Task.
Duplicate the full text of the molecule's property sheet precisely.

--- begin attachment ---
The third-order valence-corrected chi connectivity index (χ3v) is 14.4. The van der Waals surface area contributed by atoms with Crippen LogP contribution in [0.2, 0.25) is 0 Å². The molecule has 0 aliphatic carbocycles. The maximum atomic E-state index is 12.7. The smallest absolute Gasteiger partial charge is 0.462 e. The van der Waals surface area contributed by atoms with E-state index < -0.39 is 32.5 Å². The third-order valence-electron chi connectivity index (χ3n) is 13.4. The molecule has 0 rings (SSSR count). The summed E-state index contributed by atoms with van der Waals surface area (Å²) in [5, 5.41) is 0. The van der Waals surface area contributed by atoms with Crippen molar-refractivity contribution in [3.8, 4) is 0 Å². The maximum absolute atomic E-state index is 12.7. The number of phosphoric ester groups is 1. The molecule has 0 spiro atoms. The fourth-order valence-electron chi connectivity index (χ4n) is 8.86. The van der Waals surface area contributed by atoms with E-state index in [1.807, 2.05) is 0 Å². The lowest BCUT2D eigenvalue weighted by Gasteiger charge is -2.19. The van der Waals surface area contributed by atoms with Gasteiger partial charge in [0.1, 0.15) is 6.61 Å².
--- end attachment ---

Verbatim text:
The third-order valence-corrected chi connectivity index (χ3v) is 14.4. The van der Waals surface area contributed by atoms with Crippen LogP contribution in [0.2, 0.25) is 0 Å². The molecule has 0 aliphatic carbocycles. The maximum atomic E-state index is 12.7. The smallest absolute Gasteiger partial charge is 0.462 e. The van der Waals surface area contributed by atoms with E-state index < -0.39 is 32.5 Å². The third-order valence-electron chi connectivity index (χ3n) is 13.4. The molecule has 0 rings (SSSR count). The summed E-state index contributed by atoms with van der Waals surface area (Å²) in [5, 5.41) is 0. The van der Waals surface area contributed by atoms with Crippen molar-refractivity contribution in [3.8, 4) is 0 Å². The maximum absolute atomic E-state index is 12.7. The number of phosphoric ester groups is 1. The molecule has 0 spiro atoms. The fourth-order valence-electron chi connectivity index (χ4n) is 8.86. The van der Waals surface area contributed by atoms with E-state index in [1.807, 2.05) is 0 Å². The lowest BCUT2D eigenvalue weighted by Gasteiger charge is -2.19. The van der Waals surface area contributed by atoms with Gasteiger partial charge in [0.1, 0.15) is 6.61 Å².